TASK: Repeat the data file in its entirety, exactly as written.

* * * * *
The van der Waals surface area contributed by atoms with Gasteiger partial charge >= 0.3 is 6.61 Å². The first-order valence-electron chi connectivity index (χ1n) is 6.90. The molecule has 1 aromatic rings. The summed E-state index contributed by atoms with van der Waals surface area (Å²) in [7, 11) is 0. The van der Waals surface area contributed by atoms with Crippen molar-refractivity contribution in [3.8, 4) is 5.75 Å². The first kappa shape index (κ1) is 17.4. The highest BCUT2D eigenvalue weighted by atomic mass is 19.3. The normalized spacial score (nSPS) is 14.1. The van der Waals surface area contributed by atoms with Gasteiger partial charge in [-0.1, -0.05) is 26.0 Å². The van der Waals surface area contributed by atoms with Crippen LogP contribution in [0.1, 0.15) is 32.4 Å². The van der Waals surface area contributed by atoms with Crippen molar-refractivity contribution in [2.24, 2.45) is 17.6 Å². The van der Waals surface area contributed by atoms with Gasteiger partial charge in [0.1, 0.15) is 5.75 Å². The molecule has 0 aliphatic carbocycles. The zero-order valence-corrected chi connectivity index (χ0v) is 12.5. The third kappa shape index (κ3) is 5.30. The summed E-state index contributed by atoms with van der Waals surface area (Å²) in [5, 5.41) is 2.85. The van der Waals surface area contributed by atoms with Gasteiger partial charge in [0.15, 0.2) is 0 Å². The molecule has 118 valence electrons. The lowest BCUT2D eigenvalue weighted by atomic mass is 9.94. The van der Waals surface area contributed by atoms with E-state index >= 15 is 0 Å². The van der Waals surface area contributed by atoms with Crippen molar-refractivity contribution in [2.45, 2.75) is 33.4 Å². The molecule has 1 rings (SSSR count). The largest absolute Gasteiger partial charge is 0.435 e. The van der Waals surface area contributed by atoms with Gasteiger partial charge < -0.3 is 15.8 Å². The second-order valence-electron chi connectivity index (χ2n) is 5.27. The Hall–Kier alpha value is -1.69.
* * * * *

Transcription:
The van der Waals surface area contributed by atoms with Gasteiger partial charge >= 0.3 is 6.61 Å². The first-order valence-electron chi connectivity index (χ1n) is 6.90. The molecule has 1 aromatic rings. The summed E-state index contributed by atoms with van der Waals surface area (Å²) in [7, 11) is 0. The van der Waals surface area contributed by atoms with Crippen molar-refractivity contribution in [3.8, 4) is 5.75 Å². The first kappa shape index (κ1) is 17.4. The highest BCUT2D eigenvalue weighted by atomic mass is 19.3. The normalized spacial score (nSPS) is 14.1. The van der Waals surface area contributed by atoms with Gasteiger partial charge in [-0.1, -0.05) is 26.0 Å². The van der Waals surface area contributed by atoms with Crippen LogP contribution in [0.1, 0.15) is 32.4 Å². The van der Waals surface area contributed by atoms with Crippen molar-refractivity contribution in [2.24, 2.45) is 17.6 Å². The van der Waals surface area contributed by atoms with Gasteiger partial charge in [0.1, 0.15) is 5.75 Å². The molecule has 0 aliphatic carbocycles. The zero-order valence-corrected chi connectivity index (χ0v) is 12.5. The third kappa shape index (κ3) is 5.30. The summed E-state index contributed by atoms with van der Waals surface area (Å²) in [5, 5.41) is 2.85. The van der Waals surface area contributed by atoms with Gasteiger partial charge in [0.15, 0.2) is 0 Å². The molecule has 118 valence electrons. The lowest BCUT2D eigenvalue weighted by atomic mass is 9.94. The van der Waals surface area contributed by atoms with E-state index >= 15 is 0 Å². The van der Waals surface area contributed by atoms with Crippen molar-refractivity contribution in [2.45, 2.75) is 33.4 Å². The molecule has 1 rings (SSSR count). The largest absolute Gasteiger partial charge is 0.435 e. The van der Waals surface area contributed by atoms with Gasteiger partial charge < -0.3 is 15.8 Å². The second-order valence-electron chi connectivity index (χ2n) is 5.27. The Hall–Kier alpha value is -1.69.